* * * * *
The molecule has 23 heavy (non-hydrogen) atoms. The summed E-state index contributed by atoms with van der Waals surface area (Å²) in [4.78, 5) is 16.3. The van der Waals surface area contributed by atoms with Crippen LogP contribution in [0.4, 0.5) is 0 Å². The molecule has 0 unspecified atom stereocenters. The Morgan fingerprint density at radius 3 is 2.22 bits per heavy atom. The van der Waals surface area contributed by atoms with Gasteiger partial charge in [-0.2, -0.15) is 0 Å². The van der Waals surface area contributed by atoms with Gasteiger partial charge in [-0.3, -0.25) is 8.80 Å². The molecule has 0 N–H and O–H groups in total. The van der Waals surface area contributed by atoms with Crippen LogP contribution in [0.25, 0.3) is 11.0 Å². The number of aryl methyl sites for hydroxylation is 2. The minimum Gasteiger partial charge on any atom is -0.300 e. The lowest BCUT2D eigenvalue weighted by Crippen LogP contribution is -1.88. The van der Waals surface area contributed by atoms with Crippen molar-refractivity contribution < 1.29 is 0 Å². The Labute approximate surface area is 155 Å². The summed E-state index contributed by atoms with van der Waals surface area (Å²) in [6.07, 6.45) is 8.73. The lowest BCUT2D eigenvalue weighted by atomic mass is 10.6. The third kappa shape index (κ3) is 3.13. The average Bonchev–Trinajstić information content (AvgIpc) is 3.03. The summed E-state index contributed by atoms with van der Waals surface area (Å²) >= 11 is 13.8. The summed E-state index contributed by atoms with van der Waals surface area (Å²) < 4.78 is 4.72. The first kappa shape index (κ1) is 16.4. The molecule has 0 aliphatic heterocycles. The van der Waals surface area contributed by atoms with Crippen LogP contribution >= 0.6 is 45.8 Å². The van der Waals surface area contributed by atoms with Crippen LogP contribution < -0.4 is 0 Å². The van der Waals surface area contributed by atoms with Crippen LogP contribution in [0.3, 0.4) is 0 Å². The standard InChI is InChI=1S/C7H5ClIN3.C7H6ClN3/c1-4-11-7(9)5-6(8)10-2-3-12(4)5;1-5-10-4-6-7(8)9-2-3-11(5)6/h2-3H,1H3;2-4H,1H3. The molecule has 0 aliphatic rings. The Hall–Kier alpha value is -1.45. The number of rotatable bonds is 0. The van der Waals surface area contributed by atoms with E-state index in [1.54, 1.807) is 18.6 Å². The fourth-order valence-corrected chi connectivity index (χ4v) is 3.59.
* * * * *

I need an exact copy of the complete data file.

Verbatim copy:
The molecule has 23 heavy (non-hydrogen) atoms. The summed E-state index contributed by atoms with van der Waals surface area (Å²) in [4.78, 5) is 16.3. The van der Waals surface area contributed by atoms with Crippen LogP contribution in [0.4, 0.5) is 0 Å². The molecule has 0 unspecified atom stereocenters. The Morgan fingerprint density at radius 3 is 2.22 bits per heavy atom. The van der Waals surface area contributed by atoms with Gasteiger partial charge in [-0.2, -0.15) is 0 Å². The van der Waals surface area contributed by atoms with Gasteiger partial charge in [-0.3, -0.25) is 8.80 Å². The molecule has 0 N–H and O–H groups in total. The van der Waals surface area contributed by atoms with Crippen LogP contribution in [0.25, 0.3) is 11.0 Å². The number of aryl methyl sites for hydroxylation is 2. The minimum Gasteiger partial charge on any atom is -0.300 e. The lowest BCUT2D eigenvalue weighted by Crippen LogP contribution is -1.88. The van der Waals surface area contributed by atoms with Crippen molar-refractivity contribution < 1.29 is 0 Å². The Labute approximate surface area is 155 Å². The summed E-state index contributed by atoms with van der Waals surface area (Å²) in [6.07, 6.45) is 8.73. The lowest BCUT2D eigenvalue weighted by atomic mass is 10.6. The third kappa shape index (κ3) is 3.13. The average Bonchev–Trinajstić information content (AvgIpc) is 3.03. The summed E-state index contributed by atoms with van der Waals surface area (Å²) >= 11 is 13.8. The summed E-state index contributed by atoms with van der Waals surface area (Å²) < 4.78 is 4.72. The first kappa shape index (κ1) is 16.4. The molecule has 0 aliphatic heterocycles. The van der Waals surface area contributed by atoms with Crippen LogP contribution >= 0.6 is 45.8 Å². The van der Waals surface area contributed by atoms with Crippen LogP contribution < -0.4 is 0 Å². The van der Waals surface area contributed by atoms with Crippen LogP contribution in [0.3, 0.4) is 0 Å². The standard InChI is InChI=1S/C7H5ClIN3.C7H6ClN3/c1-4-11-7(9)5-6(8)10-2-3-12(4)5;1-5-10-4-6-7(8)9-2-3-11(5)6/h2-3H,1H3;2-4H,1H3. The molecule has 0 aliphatic rings. The Hall–Kier alpha value is -1.45. The number of rotatable bonds is 0. The van der Waals surface area contributed by atoms with E-state index in [1.54, 1.807) is 18.6 Å². The fourth-order valence-corrected chi connectivity index (χ4v) is 3.59.